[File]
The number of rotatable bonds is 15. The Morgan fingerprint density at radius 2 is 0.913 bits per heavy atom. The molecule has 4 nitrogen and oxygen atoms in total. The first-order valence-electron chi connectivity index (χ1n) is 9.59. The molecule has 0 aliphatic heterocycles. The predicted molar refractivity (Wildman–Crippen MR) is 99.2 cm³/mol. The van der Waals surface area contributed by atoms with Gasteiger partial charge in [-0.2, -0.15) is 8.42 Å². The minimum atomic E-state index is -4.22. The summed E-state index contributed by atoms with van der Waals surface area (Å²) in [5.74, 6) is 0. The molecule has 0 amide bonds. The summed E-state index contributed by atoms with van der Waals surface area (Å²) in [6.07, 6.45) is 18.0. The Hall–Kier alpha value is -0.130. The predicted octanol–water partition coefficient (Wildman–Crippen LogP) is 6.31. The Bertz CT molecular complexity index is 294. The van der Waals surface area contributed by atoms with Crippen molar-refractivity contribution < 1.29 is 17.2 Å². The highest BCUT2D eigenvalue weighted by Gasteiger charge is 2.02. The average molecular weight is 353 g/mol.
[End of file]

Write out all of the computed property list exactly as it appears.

The number of rotatable bonds is 15. The Morgan fingerprint density at radius 2 is 0.913 bits per heavy atom. The molecule has 4 nitrogen and oxygen atoms in total. The first-order valence-electron chi connectivity index (χ1n) is 9.59. The molecule has 0 aliphatic heterocycles. The predicted molar refractivity (Wildman–Crippen MR) is 99.2 cm³/mol. The van der Waals surface area contributed by atoms with Gasteiger partial charge in [-0.2, -0.15) is 8.42 Å². The minimum atomic E-state index is -4.22. The summed E-state index contributed by atoms with van der Waals surface area (Å²) in [5.74, 6) is 0. The molecule has 0 amide bonds. The summed E-state index contributed by atoms with van der Waals surface area (Å²) in [6.07, 6.45) is 18.0. The Hall–Kier alpha value is -0.130. The predicted octanol–water partition coefficient (Wildman–Crippen LogP) is 6.31. The Bertz CT molecular complexity index is 294. The van der Waals surface area contributed by atoms with Crippen molar-refractivity contribution < 1.29 is 17.2 Å². The highest BCUT2D eigenvalue weighted by Gasteiger charge is 2.02. The average molecular weight is 353 g/mol.